The so-called “Shearer dossier” is a report about Mr Trump that is currently being investigated by the FBI, according to The Guardian. The memo was reportedly compiled during the 2016 campaign by Cody Shearer, a friend of Bill and Hillary Clinton.
Unlike Christopher Steele, the former MI6 agent who compiled the now-infamous Steele dossier, Mr Shearer has no background in espionage. According to The Guardian, however, that hasn't stopped the FBI from taking this new memo seriously.
Below is everything you need to know about the dossier and its controversial author.
What is the Shearer dossier?
It's unclear what is in the Shearer dossier, or if it even exists. Speculation about the memo stemmed only from The Guardian's report of its existence and the FBI's investigation.
According to The Guardian, the memo corroborates Mr Steele’s report that Mr Trump engaged in lewd acts in a Moscow hotel room – acts of which the Kremlin had evidence. Mr Trump has denied engaging in these acts.
The dossier was reportedly given to the FBI by Mr Steele, after the agency demanded he hand over any evidence that could be useful in their investigation of possible Russian meddling in the US election.
Sources told The Guardian that the fact that the FBI was treating the document at least somewhat seriously, based on their continue investigation.
Who is Cody Shearer?
Mr Shearer is perhaps most commonly known as a freelance writer, though he has had few bylines since the 1980s, when he co-wrote a syndicated politics and culture column with Maxwell Glen.
According to a Slate profile, Mr Shearer’s defining moment as a journalist came when he and Mr Glen published several accounts of drunken behaviour by former Senator John Tower, helping to derail his nomination for secretary of defence.
Less publicly, Mr Shearer maintained ties with the Clinton White House in the 1990s, and helped provide information to Hillary Clinton during her time as Secretary of State.
There is no evidence that Ms Clinton’s presidential campaign knew about the “Shearer dossier”.
How did Mr Shearer know the Clintons?
The political activist grew close to the Clintons through family connections. His brother-in-law, Strobe Talbott, became friends with Bill Clinton while they were students at Oxford, and later served as special adviser to the Secretary of State during the Clinton administration.
Mr Shearer’s brother, Derek, also served the Clinton administration as ambassador to Finland.
Mr Shearer never served the Clinton administration in an official capacity, but investigative reporting and hacked emails have revealed the operative worked for the Clintons in more indirect ways.
What makes him so controversial?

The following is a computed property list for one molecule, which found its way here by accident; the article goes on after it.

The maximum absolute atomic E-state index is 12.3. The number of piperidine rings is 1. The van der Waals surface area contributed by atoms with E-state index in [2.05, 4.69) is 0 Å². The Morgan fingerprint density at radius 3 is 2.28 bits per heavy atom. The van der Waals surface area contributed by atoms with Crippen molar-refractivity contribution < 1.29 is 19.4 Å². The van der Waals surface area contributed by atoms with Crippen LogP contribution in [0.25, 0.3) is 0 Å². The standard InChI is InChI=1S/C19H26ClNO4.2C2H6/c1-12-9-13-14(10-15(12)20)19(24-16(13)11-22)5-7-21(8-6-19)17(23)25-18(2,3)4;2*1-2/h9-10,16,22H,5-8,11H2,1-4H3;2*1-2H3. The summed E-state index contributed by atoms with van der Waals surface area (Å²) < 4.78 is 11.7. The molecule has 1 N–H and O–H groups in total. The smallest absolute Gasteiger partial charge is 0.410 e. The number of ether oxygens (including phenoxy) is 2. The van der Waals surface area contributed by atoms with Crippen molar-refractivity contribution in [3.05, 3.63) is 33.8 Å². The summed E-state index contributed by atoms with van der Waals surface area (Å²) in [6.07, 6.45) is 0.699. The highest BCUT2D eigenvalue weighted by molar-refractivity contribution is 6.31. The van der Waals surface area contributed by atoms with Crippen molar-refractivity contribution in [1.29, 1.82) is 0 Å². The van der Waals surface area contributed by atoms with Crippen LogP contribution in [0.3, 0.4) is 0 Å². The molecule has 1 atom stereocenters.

Despite taking a less-prominent role in the Clinton White House than some of his family members, Mr Shearer has made national news on several occasions.
According to the Washington Examiner, Mr Shearer was investigated by the State Department Inspector General in 1998, after he led negotiations that "caused temporary diplomatic damage in Bosnia". Citing documents obtained by Citizens United through the Freedom of Information Act, the Examiner reported that Mr Shearer "may have represented himself as speaking on behalf of the State Department" in conversations about the proposed partitioning of Bosnia.
Mr Shearer's named resurfaced again in 2015, when Gawker and ProPublica reported on emails hacked from a private email server Ms Clinton used as Secretary of State.
The hacked emails showed Mr Shearer and fellow Clinton family friend Sidney Blumenthal had helped provide Ms Clinton with intelligence about the situation in Libya, just weeks before Islamic militants attacked a US diplomatic outpost in the country. Mr Blumenthal and his associates helped the Libyan opposition, and even plotted to insert operatives on the ground, according to a ProPublica report.
Capitalising on outcry around Ms Clinton’s private email server, conservatives deemed Mr Blumenthal and Mr Shearer part of Ms Clinton’s “secret spy network”. The National Review, a conservative magazine, even called Mr Shearer “the strangest character in Hillary’s vast left-wing conspiracy”.
A Slate profile from 1999, however, concluded that Mr Shearer “may just be a person who things happen to happen to, a guy with a penchant for pretending to be what others want to believe that he is”.
The Independent has attempted to reach Mr Shearer for comment.
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